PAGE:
In early February this year, the cost of carbon reached record highs with figures for a ton of carbon dioxide emissions nudging EUR 95. Since this time, the pollution penalty set by the European Union’s Emissions Trading Systems has decreased but carbon costs remain tens of Euros higher than previous trading prices at a time when natural gas prices are also eye-wateringly high.
The implication for waste-heat recovery projects, such as ETEKINA, is profound. As Mark Boocock, managing director of Econotherm, UK, highlights: “Rising gas prices and higher carbon costs are significantly driving the demand for waste heat recovery, worldwide.”
“Energy projects that were struggling to get signed off in the past are now flying through and we’re also seeing a greater focus on environmental governance in many businesses,” he adds. “We’ve seen many global companies implement waste heat recovery in existing facilities whilst also mandating it in new facilities – this is a great time for projects such as ETEKINA.”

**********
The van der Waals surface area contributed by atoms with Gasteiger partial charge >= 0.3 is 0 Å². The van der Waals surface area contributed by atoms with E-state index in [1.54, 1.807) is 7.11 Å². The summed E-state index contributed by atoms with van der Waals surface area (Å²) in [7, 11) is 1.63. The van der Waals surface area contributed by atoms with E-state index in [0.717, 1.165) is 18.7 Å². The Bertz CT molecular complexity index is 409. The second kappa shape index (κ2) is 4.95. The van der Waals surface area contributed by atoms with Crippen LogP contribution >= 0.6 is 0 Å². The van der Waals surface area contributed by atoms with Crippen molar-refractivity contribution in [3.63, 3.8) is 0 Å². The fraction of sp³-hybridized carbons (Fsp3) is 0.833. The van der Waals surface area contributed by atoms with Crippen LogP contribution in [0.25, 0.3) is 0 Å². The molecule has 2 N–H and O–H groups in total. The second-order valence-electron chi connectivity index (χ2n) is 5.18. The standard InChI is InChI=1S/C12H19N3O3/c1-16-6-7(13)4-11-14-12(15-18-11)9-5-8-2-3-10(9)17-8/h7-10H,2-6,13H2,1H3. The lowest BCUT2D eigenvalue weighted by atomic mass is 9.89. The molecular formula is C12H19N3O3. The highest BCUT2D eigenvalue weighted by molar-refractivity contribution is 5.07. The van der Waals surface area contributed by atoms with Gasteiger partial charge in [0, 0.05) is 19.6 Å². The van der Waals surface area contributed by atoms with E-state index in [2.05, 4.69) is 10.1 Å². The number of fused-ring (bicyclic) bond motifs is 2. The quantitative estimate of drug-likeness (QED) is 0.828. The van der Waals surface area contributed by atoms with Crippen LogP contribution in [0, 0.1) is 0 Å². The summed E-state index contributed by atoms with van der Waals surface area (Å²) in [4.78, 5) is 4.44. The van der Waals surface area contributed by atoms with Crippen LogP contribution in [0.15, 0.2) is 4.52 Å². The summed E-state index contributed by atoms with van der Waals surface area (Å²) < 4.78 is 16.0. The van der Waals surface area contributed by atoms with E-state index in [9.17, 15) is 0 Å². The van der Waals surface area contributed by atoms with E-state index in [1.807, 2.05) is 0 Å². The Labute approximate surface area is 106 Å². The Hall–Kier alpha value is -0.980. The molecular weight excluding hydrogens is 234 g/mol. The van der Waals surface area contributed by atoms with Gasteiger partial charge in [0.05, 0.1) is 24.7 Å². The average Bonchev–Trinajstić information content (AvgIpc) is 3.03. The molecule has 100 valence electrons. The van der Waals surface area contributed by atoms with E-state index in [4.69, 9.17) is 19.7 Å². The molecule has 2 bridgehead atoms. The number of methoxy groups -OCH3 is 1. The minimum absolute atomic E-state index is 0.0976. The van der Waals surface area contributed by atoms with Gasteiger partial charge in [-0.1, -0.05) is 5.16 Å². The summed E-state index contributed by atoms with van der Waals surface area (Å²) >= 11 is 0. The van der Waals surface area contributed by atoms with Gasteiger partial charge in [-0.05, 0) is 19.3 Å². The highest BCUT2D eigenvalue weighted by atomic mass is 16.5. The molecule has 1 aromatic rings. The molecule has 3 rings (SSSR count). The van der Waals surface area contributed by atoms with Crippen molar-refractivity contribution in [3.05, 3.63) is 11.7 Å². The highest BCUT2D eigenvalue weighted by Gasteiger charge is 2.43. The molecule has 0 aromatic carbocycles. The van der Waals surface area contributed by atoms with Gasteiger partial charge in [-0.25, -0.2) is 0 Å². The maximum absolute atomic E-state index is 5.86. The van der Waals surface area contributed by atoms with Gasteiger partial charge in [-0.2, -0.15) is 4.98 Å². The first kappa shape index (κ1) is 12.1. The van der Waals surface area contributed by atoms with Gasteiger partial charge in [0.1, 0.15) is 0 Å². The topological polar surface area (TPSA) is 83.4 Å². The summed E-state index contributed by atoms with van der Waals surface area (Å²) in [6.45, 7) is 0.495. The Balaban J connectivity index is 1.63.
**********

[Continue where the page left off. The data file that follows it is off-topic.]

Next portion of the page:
So, what’s next? Are we going to save the world with this technology?
Well, I’m hoping so. The thing is nowadays in Europe, if you think about our continent, the cost of emissions is extremely expensive. The interesting thing about this project is that halfway through ETEKINA and running some experiments in one of the sites, we realized that we could do even more things with this technology.
While working in this project and working with very capable partners, we unlocked another idea that we are now exploring under another project. And that project hopefully will save the world again because it will not only recover the wasted heat, but it will also recover wastewater.